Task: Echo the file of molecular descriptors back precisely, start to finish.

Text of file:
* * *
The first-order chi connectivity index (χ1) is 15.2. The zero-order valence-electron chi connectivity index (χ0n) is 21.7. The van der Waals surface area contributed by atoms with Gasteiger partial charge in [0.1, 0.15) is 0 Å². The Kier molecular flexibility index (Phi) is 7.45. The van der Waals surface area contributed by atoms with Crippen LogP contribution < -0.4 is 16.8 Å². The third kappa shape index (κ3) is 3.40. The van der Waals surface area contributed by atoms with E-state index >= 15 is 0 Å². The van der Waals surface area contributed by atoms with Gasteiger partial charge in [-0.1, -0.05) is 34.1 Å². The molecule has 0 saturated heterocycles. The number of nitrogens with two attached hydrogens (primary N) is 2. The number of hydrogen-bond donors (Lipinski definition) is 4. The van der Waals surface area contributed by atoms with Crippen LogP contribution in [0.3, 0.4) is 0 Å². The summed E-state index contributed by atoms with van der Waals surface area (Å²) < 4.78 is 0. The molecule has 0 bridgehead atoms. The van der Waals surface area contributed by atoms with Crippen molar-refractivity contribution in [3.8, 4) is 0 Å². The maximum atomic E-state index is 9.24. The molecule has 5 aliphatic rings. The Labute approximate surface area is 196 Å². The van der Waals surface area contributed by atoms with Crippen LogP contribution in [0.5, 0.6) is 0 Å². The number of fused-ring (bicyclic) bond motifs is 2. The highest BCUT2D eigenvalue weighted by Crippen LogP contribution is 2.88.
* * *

The first-order chi connectivity index (χ1) is 15.2. The zero-order valence-electron chi connectivity index (χ0n) is 21.7. The van der Waals surface area contributed by atoms with Gasteiger partial charge in [0.1, 0.15) is 0 Å². The Kier molecular flexibility index (Phi) is 7.45. The van der Waals surface area contributed by atoms with Crippen LogP contribution < -0.4 is 16.8 Å². The third kappa shape index (κ3) is 3.40. The van der Waals surface area contributed by atoms with E-state index >= 15 is 0 Å². The van der Waals surface area contributed by atoms with Gasteiger partial charge in [-0.1, -0.05) is 34.1 Å². The molecule has 0 saturated heterocycles. The number of nitrogens with two attached hydrogens (primary N) is 2. The number of hydrogen-bond donors (Lipinski definition) is 4. The van der Waals surface area contributed by atoms with Crippen LogP contribution in [0.3, 0.4) is 0 Å². The summed E-state index contributed by atoms with van der Waals surface area (Å²) < 4.78 is 0. The molecule has 0 bridgehead atoms. The van der Waals surface area contributed by atoms with Crippen molar-refractivity contribution in [3.8, 4) is 0 Å². The maximum atomic E-state index is 9.24. The molecule has 5 aliphatic rings. The Labute approximate surface area is 196 Å². The van der Waals surface area contributed by atoms with Crippen LogP contribution in [0.5, 0.6) is 0 Å². The number of fused-ring (bicyclic) bond motifs is 2. The highest BCUT2D eigenvalue weighted by Crippen LogP contribution is 2.88.